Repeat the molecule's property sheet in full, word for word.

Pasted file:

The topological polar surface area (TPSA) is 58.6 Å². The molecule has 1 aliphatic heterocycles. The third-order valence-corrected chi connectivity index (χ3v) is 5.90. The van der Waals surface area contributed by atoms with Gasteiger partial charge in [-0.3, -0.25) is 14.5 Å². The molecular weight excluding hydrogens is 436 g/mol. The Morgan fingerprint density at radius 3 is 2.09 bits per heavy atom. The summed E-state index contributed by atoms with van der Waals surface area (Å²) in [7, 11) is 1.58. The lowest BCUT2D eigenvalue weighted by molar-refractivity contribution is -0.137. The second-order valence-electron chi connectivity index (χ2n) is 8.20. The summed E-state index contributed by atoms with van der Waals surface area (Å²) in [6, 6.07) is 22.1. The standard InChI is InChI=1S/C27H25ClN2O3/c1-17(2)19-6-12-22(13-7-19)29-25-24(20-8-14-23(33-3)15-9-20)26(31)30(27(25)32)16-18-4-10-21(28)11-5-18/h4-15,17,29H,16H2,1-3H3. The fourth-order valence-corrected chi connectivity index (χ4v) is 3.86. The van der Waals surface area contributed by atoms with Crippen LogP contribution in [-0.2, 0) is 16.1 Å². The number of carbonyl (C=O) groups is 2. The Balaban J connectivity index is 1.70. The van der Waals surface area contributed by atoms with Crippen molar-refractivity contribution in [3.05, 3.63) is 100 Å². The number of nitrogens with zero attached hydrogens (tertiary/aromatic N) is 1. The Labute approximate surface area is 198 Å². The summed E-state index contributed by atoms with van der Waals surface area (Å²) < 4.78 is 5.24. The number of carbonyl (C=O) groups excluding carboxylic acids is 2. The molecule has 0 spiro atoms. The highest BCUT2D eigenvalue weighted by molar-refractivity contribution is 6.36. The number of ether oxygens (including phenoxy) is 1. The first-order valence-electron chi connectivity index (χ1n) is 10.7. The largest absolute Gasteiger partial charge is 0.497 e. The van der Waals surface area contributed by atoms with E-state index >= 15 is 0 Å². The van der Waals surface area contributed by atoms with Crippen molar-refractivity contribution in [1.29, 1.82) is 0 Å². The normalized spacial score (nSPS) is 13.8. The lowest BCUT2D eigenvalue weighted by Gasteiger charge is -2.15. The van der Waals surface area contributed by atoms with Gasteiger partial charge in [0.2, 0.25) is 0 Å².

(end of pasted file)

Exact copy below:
The topological polar surface area (TPSA) is 58.6 Å². The molecule has 1 aliphatic heterocycles. The third-order valence-corrected chi connectivity index (χ3v) is 5.90. The van der Waals surface area contributed by atoms with Gasteiger partial charge in [-0.3, -0.25) is 14.5 Å². The molecular weight excluding hydrogens is 436 g/mol. The Morgan fingerprint density at radius 3 is 2.09 bits per heavy atom. The summed E-state index contributed by atoms with van der Waals surface area (Å²) in [7, 11) is 1.58. The lowest BCUT2D eigenvalue weighted by molar-refractivity contribution is -0.137. The second-order valence-electron chi connectivity index (χ2n) is 8.20. The summed E-state index contributed by atoms with van der Waals surface area (Å²) in [6, 6.07) is 22.1. The standard InChI is InChI=1S/C27H25ClN2O3/c1-17(2)19-6-12-22(13-7-19)29-25-24(20-8-14-23(33-3)15-9-20)26(31)30(27(25)32)16-18-4-10-21(28)11-5-18/h4-15,17,29H,16H2,1-3H3. The fourth-order valence-corrected chi connectivity index (χ4v) is 3.86. The van der Waals surface area contributed by atoms with Crippen LogP contribution in [-0.2, 0) is 16.1 Å². The number of carbonyl (C=O) groups is 2. The Balaban J connectivity index is 1.70. The van der Waals surface area contributed by atoms with Crippen molar-refractivity contribution in [3.05, 3.63) is 100 Å². The number of nitrogens with zero attached hydrogens (tertiary/aromatic N) is 1. The Labute approximate surface area is 198 Å². The summed E-state index contributed by atoms with van der Waals surface area (Å²) < 4.78 is 5.24. The number of carbonyl (C=O) groups excluding carboxylic acids is 2. The molecule has 0 spiro atoms. The highest BCUT2D eigenvalue weighted by molar-refractivity contribution is 6.36. The number of ether oxygens (including phenoxy) is 1. The first-order valence-electron chi connectivity index (χ1n) is 10.7. The largest absolute Gasteiger partial charge is 0.497 e. The van der Waals surface area contributed by atoms with E-state index >= 15 is 0 Å². The van der Waals surface area contributed by atoms with Crippen molar-refractivity contribution in [1.29, 1.82) is 0 Å². The normalized spacial score (nSPS) is 13.8. The lowest BCUT2D eigenvalue weighted by Gasteiger charge is -2.15. The van der Waals surface area contributed by atoms with Gasteiger partial charge in [0.2, 0.25) is 0 Å².